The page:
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Gonzalez v. Northwest Airlines Inc.

New Jersey Superior Court, Appellate Division

Decided: May 10, 1985.


On appeal from the Superior Court, Law Division, Union County.

Antell, J. H. Coleman and Simpson. The opinion of the court was delivered by Simpson, J.A.D.


[201 NJSuper Page 424] Defendants Northwest Airlines, Inc. (NWA) and its Newark airport station manager, James O. Singer, appeal from a portion of a July 20, 1984 post-trial order denying Singer's "motion for a directed verdict as to malicious interference and back pay" in

[201 NJSuper Page 425]

an action by plaintiff, a crew chief in the plant maintenance department. The ruling followed a mistrial declared by the trial judge after a 15-day trial resulted in a hung jury as to claims against both defendants of "malicious prosecution" and a claim against Singer of "unlawful interference with a prospective economic advantage."

Gonzalez was discharged from his position on July 30, 1973, with the notice of discharge stating the following cause:

The result of your misuse of company funds whereby you purchased automotive parts, supplies and tools that could not be used on Northwest Airlines' ground equipment, using Northwest Airlines' purchase orders to obtain such items.

Gonzalez grieved his discharge pursuant to the collective bargaining agreement (CBA) between NWA and the International Association of Machinists and aerospace workers, AFL-CIO (IAM), culminating in arbitration before the IAM-NWA System Board of Adjustment (System Board) as required by the Railway Labor Act (RLA), 45 U.S.C.A. ยง 151 et seq. On January 17, 1977 the System Board, by a 2 to 1 vote, awarded Gonzalez back pay for the period July 30, 1973 to March 15, 1974 ("the date the arbitration could have been decided had it proceeded to hearing on the date scheduled therefor"). The System Board hearing had been adjourned at the behest of Gonzalez until a February 19, 1974 criminal indictment against him had been disposed of. On September 19, 1975 Gonzalez was found not guilty of embezzlement of tools and auto parts of NWA worth $610.99 by a Union County jury.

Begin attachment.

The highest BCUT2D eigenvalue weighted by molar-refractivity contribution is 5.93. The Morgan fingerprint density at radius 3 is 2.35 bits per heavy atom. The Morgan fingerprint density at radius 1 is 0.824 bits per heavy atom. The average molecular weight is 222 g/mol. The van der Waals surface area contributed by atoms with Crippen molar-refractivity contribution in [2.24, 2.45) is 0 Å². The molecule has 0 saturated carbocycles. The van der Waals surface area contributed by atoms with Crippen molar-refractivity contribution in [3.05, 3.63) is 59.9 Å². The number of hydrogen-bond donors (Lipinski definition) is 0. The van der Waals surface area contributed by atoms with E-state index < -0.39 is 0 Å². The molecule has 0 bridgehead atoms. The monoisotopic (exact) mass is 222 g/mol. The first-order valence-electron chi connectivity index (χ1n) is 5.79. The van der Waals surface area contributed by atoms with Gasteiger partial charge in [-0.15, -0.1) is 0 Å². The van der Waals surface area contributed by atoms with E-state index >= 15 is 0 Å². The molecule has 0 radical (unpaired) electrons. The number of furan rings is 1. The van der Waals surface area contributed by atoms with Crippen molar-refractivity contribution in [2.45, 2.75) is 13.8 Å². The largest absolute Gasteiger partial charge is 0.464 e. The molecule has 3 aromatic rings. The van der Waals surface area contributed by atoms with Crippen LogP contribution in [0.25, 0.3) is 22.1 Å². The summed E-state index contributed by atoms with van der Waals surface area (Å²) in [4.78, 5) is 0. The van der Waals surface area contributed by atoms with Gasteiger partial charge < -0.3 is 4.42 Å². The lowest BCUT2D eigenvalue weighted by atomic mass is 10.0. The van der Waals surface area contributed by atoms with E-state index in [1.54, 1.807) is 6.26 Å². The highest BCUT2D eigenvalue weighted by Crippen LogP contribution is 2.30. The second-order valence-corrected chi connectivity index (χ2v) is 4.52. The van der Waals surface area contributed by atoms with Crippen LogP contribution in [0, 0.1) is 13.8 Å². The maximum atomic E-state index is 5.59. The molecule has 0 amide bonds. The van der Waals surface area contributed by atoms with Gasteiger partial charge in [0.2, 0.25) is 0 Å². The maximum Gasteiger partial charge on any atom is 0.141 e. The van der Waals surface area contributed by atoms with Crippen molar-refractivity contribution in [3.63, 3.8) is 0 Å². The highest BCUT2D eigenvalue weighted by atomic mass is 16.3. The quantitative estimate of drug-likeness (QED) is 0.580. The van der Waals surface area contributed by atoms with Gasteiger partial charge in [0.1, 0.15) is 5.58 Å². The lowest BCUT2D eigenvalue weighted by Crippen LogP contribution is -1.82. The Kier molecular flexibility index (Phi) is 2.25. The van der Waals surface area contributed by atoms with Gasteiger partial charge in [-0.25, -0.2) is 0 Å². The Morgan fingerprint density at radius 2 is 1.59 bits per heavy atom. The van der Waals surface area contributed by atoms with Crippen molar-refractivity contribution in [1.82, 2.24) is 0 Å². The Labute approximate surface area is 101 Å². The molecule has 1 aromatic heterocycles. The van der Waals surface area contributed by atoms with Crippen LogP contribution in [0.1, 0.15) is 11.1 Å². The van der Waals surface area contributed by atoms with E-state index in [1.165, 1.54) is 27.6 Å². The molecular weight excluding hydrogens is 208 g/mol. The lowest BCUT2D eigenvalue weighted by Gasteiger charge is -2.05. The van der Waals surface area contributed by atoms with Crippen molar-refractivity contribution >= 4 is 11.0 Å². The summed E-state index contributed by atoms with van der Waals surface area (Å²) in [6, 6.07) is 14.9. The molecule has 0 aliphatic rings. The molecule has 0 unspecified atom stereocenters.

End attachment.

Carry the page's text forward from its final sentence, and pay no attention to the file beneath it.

In January 1976, after acquittal of the criminal charges but before the arbitral hearing, Gonzalez filed a complaint in the United States District Court seeking reinstatement and damages together with an injunction against the System Board arbitration. The allegations included wrongful discharge, malicious prosecution, slander of character, violation of the CBA, and violation of the Civil Rights Act of 1871. United States District Judge Frederick B. Lacey denied an injunction and ordered the System Board arbitration to proceed. After the

[201 NJSuper Page 426]

arbitral award, United States District Judge James A. Coolahan affirmed the award and denied various applications by Gonzalez "without prejudice to the claims for damages [pursuant to the original complaint]." The Third Circuit Court of Appeals affirmed without opinion, and a petition for a writ of certiorari was denied by the United States Supreme Court on March 19, 1979. The matter was remanded for trial and on December 23, 1980 United States District Judge H. Curtis Meanor dismissed the case "for want of jurisdiction without prejudice to the institution by [Gonzalez] of a malicious prosecution action in an appropriate state court." Judge Meanor's order was accompanied by a memorandum opinion of even date, but despite the limitation of any further state action to "malicious prosecution" the New Jersey complaint contained a count against NWA and Singer alleging "malicious discharge" of Gonzalez.